The movie was a phenomenal success. As a result Reece’s Pieces were also a new hit. Sales went up more than 50%. Even today, people remember the movie and enjoy the candy.

Note that this placement is not just successful because the movie was successful. (Though that is definitely true.) The exact placement was also important. A little boy was eating and using the candy. That’s important because children are such important customers for candy.

Partly as a result of the placement of the candy in the movie, these days product placement in movies is common. Usually it’s not a big deal, but everyone is hoping that their product will be the next Reece’s Pieces.

Got questions or comments? How about practicing some new vocabulary and posting your thoughts on the blog, Facebook, or Twitter?


Answers To Today’s Questions

B, B, C


You Can Do It All Yourself But You Dont Have To

Business Strategy Monday: Microsoft’s New Strategy



(1) Implication: Things that become true because of something else.

The implications for an improving economy are probably more jobs and higher profits.

(2) To make a case for something: To argue something is true.

We made our case for expanding into Japan, now we need to see if they’ll accept our proposal.

(3) Default device: The device people will use when they’re unsure or don’t get to make a choice

The default device for calling people is still the phone, but it might become the computer.



1. What is Microsoft’s new strategy?

a. To make the best hardware in the world

b. To make the best software in the world

c. To make the software and hardware for their devices really good

2. What does it mean to leverage a relationship?

a. To use an existing relationship to do something else

b. To expand the relationship you have with someone

c. To begin a new partnership

3. How might Microsoft leverage its corporate relationships?

a. To sell tablets to corporations

b. To make tablets more entertaining

c. To sell tablets to the public

7 ________________________



Cartoon by

By Jeremy Schaar

In the previous two lessons, you learned what Microsoft’s strategy was and how it has changed. Today, you’ll learn about the implications for Microsoft’s strategy.

To quickly review, Microsoft’s previous strategy was to only sell software. Everyone wanted the same software, so they could charge high prices and everyone would pay. They didn’t make hardware because all the hardware was basically the same. It was a commodity and not very profitable.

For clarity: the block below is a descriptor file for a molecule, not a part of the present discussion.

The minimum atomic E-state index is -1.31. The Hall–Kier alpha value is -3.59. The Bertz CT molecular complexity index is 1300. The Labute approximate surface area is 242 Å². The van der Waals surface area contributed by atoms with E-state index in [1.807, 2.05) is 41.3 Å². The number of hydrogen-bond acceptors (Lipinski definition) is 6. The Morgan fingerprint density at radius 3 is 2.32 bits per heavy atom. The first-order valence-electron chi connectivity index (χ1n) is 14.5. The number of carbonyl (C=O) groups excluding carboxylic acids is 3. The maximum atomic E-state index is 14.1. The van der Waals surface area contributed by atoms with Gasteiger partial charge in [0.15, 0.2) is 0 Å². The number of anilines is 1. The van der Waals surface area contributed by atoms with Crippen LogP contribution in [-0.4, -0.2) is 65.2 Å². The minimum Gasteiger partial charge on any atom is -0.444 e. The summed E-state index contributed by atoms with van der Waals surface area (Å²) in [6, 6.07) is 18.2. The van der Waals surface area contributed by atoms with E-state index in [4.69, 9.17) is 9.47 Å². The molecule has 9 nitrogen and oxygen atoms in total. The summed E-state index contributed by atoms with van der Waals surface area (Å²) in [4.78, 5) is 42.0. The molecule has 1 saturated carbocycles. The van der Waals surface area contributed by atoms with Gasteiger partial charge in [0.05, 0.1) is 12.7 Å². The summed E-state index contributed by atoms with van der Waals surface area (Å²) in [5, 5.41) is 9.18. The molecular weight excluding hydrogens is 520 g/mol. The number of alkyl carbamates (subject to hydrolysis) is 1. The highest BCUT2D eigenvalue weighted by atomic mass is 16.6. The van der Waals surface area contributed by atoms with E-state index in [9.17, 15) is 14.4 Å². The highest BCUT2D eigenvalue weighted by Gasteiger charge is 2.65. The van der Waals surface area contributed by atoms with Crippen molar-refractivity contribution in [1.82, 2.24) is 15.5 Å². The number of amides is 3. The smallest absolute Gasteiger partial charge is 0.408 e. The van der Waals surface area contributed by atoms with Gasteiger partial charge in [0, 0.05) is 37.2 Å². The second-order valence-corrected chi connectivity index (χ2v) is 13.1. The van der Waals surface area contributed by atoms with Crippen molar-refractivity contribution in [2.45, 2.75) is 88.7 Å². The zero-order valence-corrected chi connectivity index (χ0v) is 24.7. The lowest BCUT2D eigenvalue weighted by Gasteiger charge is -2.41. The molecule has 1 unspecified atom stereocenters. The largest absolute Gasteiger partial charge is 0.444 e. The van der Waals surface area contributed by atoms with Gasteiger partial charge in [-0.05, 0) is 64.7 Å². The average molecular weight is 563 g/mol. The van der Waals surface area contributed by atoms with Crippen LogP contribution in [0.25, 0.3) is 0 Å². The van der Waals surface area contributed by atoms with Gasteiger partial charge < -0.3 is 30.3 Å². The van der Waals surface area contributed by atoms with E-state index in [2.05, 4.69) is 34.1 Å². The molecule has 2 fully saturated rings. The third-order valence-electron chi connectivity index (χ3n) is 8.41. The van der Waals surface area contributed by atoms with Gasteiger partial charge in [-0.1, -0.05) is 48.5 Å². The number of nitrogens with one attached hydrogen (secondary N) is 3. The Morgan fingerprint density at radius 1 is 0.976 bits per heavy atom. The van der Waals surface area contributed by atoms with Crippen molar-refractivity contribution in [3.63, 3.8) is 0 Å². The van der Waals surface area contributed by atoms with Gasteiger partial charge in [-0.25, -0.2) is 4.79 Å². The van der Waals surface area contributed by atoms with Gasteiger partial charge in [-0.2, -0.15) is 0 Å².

Things changed for two reasons. First, hardware isn’t a commodity anymore. For example, there are significant differences between an iPhone and a Galaxy Note. Second, Google now gives away Android for free.

Therefore, Microsoft is now trying to copy Apple and make the best software/hardware bundle. They hope people will buy their devices because their hardware and software are so good.

Will this work?

It will be hard. Apple and Samsung are already great. But here’s a case for how Microsoft succeeds.

First, note that most people use their tablets for entertainment–not for work. Apple and Samsung understand this, so their tablets are designed for games and web browsing more than productivity. They don’t really try to sell tablets to corporations. The Microsoft tablet is different. Microsoft emphasizes that you can multitask with it, you can use Microsoft Office, and it has a nice stand and keyboard.

Imagine that the Microsoft tablet therefore becomes the default device for businesses. In fact, Microsoft is still very profitable because of its corporate accounts. (Many people download illegal versions of Microsoft Windows, but corporations still pay.) Microsoft can leverage those existing relationships to sell their tablets. Then, when office workers are all using their tablets, they’ll be able to expand to the general public.

With the strategy decided, it becomes a question of B2B marketing. It will be fascinating to watch how well Microsoft succeeds.

Got questions or comments? How about practicing some new vocabulary and posting your thoughts on the blog, Facebook, or Twitter?


Answers To Today’s Questions

C, A, A


You Can Do It All Yourself But You Dont Have To